Below you’ll find California’s statutes of limitations for many common types of lawsuits. You should consult with an attorney to fully evaluate your potential claim, and determine which limitations period applies.

  • Medical malpractice actions: Three years from the date of injury or one year from the date of discovery of the injury, whichever occurs first. (There are exceptions for minors.)
  • Breach of an oral contract: Two years.
  • Breach of a written contract: Four years.
  • Personal injury claims (for example: dog bites, auto collisions, slip and falls, premises liability, motorcycle accident, wrongful death, etc.)  : Two years.
  • Employment Discrimination, Harassment or Retaliation:  Under California’s Fair Employment and Housing Act (age, race, sex, disability, national origin, etc.) – Claims must be initially filed with the Department of Fair Employment and Housing within one year of the discrimination/harassment/retaliation.  Once the DFEH issues a Right to Sue Notice, the claimant has one year to file a case in court. However, under federal rules, specifically under Title VII, ADEA and ADA, claims in California must be initially filed with the Equal Employment Opportunity Commission within three hundred days.  Once the EEOC issues a Right to Sue Notice, the claimant has ninety days to file a case in federal court.
Whether you have been in a vehicle collision, or have been injured as the result of another accident, there are a few things you should do to ensure that your rights are protected:

- File an accident report.   Regardless of the circumstances that lead to your injury, you need to file a report.  If you were in a vehicle collision, you should insist that a report is filed with law enforcement to ensure the facts are accurately preserve.  If you are injured on the premises of a business, you should file a report with the manager or owner.  Attempt to get a copy of the report, or the information that will allow you to get a copy of the report once it is completed.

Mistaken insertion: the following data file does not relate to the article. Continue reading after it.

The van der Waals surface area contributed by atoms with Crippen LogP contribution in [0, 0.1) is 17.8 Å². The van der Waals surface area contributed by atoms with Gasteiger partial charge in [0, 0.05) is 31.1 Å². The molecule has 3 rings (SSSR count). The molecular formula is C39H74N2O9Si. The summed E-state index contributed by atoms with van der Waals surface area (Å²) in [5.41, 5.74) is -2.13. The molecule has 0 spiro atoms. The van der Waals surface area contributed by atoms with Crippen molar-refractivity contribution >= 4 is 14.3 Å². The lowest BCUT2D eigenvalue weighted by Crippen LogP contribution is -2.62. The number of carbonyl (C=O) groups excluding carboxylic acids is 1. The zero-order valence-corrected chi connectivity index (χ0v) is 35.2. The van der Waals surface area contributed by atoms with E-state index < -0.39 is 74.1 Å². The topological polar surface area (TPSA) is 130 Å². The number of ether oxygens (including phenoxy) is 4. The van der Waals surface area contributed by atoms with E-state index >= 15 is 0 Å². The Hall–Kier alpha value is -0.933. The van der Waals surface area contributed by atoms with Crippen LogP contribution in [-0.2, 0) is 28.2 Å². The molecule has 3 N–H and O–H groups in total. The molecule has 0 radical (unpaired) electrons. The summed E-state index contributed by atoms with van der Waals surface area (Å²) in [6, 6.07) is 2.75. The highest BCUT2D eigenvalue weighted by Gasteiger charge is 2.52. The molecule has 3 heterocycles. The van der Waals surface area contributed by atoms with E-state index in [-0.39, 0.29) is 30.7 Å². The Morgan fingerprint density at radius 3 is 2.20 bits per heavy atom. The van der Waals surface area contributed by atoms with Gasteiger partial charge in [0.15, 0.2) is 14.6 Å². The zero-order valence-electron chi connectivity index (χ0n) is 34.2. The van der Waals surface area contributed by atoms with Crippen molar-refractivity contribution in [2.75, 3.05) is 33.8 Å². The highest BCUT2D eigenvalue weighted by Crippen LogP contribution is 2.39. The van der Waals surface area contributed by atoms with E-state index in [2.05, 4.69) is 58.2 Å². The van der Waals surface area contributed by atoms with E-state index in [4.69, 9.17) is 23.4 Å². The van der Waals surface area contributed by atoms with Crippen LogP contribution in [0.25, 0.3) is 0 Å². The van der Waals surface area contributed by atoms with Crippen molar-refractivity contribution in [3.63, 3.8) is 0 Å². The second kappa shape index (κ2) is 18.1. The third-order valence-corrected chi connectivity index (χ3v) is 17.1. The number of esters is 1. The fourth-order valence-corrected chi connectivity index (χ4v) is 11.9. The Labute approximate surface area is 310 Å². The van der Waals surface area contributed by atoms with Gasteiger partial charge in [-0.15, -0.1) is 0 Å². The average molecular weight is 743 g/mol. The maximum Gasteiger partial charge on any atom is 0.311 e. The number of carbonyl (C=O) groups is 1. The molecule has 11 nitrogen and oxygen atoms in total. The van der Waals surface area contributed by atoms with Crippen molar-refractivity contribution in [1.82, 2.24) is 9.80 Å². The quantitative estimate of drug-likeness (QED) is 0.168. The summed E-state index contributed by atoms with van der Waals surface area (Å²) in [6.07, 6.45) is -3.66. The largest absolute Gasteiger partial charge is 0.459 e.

- Obtain Information:  Information that you should collect includes the name, address, and phone number of any witnesses, or people involved in the accident. If possible, and practical, obtain photographs of the vehicles, and/or the area where the accident occurred, and any visible injuries.  (Avoid taking photographs if it will place you or others in jeopardy.)  Get insurance information where appropriate.  In California, drivers are obligated to carry insurance, and provide that information when involved in a collision.

- GET HELP:   There are two types of help you will need after an accident medical, and legal.

  • Medical Care:  The timing and nature of the medical treatment that you obtain following a collision or other accident is often overlooked.  When you are injured, you should seek medical attention as soon as possible.  Tell the physician what happened, and be honest about every injury or complaint regardless of how minor it seems at the time.  Do not exaggerate your complaints, but also do not ignore or minimize them.
  • Legal Assistance:  Obtain legal advice as soon as possible.  DO NOT give any information about the accident to an insurance adjuster, or make any recorded statements without consulting with an attorney first.  Also, do not sign any document without consulting with an attorney.  Both of these are common mistakes most people make following an accident that jeopardize their rights and any recovery they may be entitled to.